Hanna noted that last winter "was so bad" and so long that the spring housing market started about two months later than normal. As a result, since buyers are still out there looking, agents are not seeing the typical seasonal downturn they normally expect going into October and November. So he expects a 10 percent increase in sales in the fourth quarter, with that strength carrying over into next year.

"All in all, I think it’s going to be a strong 2019," Hanna said. "We’re seeing a consumer confidence that should blend into housing, so we’re projecting and planning for a robust 2019."

The Howard Hanna managers also came, in many cases, to see Buffalo and discover what the buzz is all about. The firm's president, who is based in Cleveland, said two of his managers from that city even compared what's happening now in Buffalo in some neighborhoods to where Cleveland was seven or eight years ago.

"They really feel like it’s a vibrant city, different from their perspective," Hanna said. "Some neighborhoods that have turned over with new development and energy and restaurants and bars and a younger face moving back into the urban area. That’s boded well for Cleveland, so I think they thought that was kind of exciting. Buffalo’s on the front end of some momentum there."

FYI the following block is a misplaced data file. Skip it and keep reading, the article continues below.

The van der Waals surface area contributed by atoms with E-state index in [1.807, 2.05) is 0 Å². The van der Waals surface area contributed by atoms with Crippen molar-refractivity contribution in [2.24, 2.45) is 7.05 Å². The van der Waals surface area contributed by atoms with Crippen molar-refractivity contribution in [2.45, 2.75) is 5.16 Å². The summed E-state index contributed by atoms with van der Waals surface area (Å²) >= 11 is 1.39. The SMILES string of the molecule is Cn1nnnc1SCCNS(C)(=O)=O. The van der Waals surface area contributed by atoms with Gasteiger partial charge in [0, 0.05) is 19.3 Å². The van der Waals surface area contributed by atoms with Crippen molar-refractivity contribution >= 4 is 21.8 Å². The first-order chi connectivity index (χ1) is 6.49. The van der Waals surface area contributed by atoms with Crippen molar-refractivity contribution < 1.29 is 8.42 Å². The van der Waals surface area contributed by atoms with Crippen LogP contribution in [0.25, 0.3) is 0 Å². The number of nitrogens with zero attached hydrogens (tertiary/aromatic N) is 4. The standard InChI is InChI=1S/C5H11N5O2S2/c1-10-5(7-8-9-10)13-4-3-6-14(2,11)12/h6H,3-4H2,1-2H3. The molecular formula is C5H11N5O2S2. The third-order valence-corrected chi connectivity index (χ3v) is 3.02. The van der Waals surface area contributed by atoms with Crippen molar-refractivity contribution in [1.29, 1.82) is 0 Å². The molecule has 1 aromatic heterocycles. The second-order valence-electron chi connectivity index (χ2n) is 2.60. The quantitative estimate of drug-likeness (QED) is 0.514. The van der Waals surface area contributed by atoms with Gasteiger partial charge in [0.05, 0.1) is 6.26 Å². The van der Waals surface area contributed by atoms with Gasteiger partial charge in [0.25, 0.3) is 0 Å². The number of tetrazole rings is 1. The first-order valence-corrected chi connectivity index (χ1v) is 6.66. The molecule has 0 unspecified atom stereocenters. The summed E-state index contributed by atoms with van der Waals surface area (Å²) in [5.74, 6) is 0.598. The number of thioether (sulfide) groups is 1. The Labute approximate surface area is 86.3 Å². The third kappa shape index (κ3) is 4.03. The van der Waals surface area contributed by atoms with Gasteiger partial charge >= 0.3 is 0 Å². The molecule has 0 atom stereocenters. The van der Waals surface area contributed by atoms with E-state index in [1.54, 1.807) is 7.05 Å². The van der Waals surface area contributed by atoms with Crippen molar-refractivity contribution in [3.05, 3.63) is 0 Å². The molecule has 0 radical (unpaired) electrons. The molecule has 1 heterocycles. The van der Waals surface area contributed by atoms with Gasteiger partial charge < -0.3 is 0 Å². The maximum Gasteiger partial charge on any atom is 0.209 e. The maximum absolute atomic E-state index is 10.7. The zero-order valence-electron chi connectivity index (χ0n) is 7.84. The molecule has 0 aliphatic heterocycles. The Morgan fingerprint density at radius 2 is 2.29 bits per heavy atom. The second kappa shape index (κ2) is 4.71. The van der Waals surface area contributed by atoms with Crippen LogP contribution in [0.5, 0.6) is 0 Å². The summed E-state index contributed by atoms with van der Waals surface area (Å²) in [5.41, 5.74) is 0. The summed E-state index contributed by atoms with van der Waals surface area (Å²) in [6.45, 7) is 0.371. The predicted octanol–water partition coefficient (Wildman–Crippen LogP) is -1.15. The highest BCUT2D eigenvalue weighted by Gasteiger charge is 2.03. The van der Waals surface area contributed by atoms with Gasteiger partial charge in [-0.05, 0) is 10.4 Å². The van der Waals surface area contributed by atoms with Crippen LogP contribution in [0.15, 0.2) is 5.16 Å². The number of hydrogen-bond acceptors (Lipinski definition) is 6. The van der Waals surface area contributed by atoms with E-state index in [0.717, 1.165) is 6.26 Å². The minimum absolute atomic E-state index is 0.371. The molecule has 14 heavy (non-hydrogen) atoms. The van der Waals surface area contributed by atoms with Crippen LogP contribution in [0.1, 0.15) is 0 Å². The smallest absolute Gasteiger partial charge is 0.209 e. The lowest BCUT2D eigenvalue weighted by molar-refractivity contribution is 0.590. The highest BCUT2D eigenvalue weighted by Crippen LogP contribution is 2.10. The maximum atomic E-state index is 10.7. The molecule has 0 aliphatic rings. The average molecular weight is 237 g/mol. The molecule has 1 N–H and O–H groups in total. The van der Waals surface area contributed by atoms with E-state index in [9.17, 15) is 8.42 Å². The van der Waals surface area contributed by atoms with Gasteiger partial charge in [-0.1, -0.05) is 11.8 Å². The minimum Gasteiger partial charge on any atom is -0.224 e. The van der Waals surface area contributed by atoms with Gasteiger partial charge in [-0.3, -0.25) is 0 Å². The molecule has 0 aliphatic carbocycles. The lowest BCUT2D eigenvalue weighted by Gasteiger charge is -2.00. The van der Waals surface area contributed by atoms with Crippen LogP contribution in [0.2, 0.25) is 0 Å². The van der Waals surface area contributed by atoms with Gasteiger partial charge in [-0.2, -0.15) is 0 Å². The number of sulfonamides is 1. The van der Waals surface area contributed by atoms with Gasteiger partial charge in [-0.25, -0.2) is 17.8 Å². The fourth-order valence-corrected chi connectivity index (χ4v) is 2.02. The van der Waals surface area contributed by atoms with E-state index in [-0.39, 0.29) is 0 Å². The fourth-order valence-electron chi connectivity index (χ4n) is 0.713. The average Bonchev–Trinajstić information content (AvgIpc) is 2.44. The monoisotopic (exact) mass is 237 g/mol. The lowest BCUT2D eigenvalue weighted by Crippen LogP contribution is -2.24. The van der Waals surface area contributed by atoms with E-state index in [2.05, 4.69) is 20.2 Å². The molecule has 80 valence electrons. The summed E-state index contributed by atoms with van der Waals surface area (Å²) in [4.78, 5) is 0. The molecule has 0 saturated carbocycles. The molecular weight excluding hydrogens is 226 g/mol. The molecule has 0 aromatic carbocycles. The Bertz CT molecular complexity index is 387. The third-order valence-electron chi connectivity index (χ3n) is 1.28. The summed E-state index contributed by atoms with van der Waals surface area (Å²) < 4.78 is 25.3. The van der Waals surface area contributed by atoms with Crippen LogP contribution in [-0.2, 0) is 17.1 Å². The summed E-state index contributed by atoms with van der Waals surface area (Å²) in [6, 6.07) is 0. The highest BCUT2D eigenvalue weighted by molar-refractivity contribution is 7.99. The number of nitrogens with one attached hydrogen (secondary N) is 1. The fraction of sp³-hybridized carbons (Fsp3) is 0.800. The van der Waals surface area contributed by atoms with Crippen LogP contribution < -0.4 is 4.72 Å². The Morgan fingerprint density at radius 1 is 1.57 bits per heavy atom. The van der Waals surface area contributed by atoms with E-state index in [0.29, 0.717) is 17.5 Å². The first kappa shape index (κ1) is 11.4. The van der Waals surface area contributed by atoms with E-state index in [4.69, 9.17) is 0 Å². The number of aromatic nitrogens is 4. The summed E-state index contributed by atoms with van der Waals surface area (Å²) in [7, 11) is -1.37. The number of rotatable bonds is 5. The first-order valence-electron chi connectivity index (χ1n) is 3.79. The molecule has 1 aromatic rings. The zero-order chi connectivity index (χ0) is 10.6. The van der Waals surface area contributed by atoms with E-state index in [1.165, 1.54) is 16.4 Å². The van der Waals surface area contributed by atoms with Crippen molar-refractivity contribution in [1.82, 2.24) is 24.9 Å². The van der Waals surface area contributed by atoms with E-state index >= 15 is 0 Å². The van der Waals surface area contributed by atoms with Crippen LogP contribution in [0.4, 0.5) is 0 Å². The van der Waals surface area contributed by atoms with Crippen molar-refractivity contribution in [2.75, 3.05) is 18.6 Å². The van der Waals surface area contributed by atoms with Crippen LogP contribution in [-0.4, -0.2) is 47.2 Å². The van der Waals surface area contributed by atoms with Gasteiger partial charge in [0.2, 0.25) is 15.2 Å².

But it's the new technology investments that drew more attention, as a means of simplifying and easing what can be a stressful experience. "That’s going to make a huge difference for the consumer. The reality is that when someone sells their house, they want to sell it quickly," Hanna said. "I think the consumer will appreciate the process more. So we’re spending a lot of time working on that."

Such investments in marketing and technology are not unique to Hanna. Rival Hunt Real Estate Corp., in February, joined the Adwerx Enterprise automated listing advertising program, allowing agents to grow their business by using online, social media and mobile marketing. Just over a year ago, the ERA-affiliated company also introduced a new tool for consumers from Buyside that pulls together and analyzes data to provide multiple home value estimates while matching buyers and sellers.